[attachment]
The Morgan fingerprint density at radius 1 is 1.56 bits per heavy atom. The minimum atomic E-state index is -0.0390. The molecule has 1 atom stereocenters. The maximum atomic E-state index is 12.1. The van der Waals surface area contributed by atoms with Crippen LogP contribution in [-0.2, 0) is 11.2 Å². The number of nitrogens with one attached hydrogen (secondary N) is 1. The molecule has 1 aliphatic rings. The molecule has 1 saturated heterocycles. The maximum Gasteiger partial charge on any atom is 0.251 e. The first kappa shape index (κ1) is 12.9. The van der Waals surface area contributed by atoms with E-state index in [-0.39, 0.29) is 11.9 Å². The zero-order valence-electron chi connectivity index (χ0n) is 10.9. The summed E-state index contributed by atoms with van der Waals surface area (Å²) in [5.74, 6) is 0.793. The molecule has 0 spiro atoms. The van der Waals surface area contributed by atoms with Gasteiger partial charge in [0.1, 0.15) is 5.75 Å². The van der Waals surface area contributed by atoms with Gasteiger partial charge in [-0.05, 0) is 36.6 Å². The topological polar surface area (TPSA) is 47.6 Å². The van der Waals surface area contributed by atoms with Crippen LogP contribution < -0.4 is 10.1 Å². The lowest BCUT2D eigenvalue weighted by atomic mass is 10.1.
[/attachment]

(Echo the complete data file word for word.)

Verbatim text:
The Morgan fingerprint density at radius 1 is 1.56 bits per heavy atom. The minimum atomic E-state index is -0.0390. The molecule has 1 atom stereocenters. The maximum atomic E-state index is 12.1. The van der Waals surface area contributed by atoms with Crippen LogP contribution in [-0.2, 0) is 11.2 Å². The number of nitrogens with one attached hydrogen (secondary N) is 1. The molecule has 1 aliphatic rings. The molecule has 1 saturated heterocycles. The maximum Gasteiger partial charge on any atom is 0.251 e. The first kappa shape index (κ1) is 12.9. The van der Waals surface area contributed by atoms with E-state index in [-0.39, 0.29) is 11.9 Å². The zero-order valence-electron chi connectivity index (χ0n) is 10.9. The summed E-state index contributed by atoms with van der Waals surface area (Å²) in [5.74, 6) is 0.793. The molecule has 0 spiro atoms. The van der Waals surface area contributed by atoms with Gasteiger partial charge in [0.1, 0.15) is 5.75 Å². The van der Waals surface area contributed by atoms with Gasteiger partial charge in [-0.05, 0) is 36.6 Å². The topological polar surface area (TPSA) is 47.6 Å². The van der Waals surface area contributed by atoms with Crippen LogP contribution < -0.4 is 10.1 Å². The lowest BCUT2D eigenvalue weighted by atomic mass is 10.1.